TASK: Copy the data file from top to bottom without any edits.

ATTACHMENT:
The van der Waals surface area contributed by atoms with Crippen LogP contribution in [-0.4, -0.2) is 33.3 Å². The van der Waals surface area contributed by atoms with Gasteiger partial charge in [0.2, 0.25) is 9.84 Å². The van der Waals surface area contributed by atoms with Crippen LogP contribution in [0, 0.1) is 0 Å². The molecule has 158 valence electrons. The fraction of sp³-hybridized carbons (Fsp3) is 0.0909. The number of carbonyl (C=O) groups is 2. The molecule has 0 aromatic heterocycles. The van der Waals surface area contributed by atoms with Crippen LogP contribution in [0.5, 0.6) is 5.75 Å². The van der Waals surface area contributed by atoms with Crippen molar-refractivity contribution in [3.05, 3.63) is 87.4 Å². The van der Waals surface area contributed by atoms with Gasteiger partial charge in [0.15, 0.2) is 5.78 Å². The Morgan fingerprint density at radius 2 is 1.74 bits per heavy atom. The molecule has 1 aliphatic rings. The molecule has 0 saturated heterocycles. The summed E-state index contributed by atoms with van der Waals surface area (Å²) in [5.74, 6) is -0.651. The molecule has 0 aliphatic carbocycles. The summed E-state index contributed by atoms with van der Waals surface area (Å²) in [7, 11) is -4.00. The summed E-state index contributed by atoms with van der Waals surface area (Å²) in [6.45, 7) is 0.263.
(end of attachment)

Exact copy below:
The van der Waals surface area contributed by atoms with Crippen LogP contribution in [-0.4, -0.2) is 33.3 Å². The van der Waals surface area contributed by atoms with Gasteiger partial charge in [0.2, 0.25) is 9.84 Å². The van der Waals surface area contributed by atoms with Crippen LogP contribution in [0, 0.1) is 0 Å². The molecule has 158 valence electrons. The fraction of sp³-hybridized carbons (Fsp3) is 0.0909. The number of carbonyl (C=O) groups is 2. The molecule has 0 aromatic heterocycles. The van der Waals surface area contributed by atoms with Crippen LogP contribution in [0.5, 0.6) is 5.75 Å². The van der Waals surface area contributed by atoms with Crippen molar-refractivity contribution in [3.05, 3.63) is 87.4 Å². The van der Waals surface area contributed by atoms with Gasteiger partial charge in [0.15, 0.2) is 5.78 Å². The Morgan fingerprint density at radius 2 is 1.74 bits per heavy atom. The molecule has 1 aliphatic rings. The molecule has 0 saturated heterocycles. The summed E-state index contributed by atoms with van der Waals surface area (Å²) in [5.74, 6) is -0.651. The molecule has 0 aliphatic carbocycles. The summed E-state index contributed by atoms with van der Waals surface area (Å²) in [7, 11) is -4.00. The summed E-state index contributed by atoms with van der Waals surface area (Å²) in [6.45, 7) is 0.263.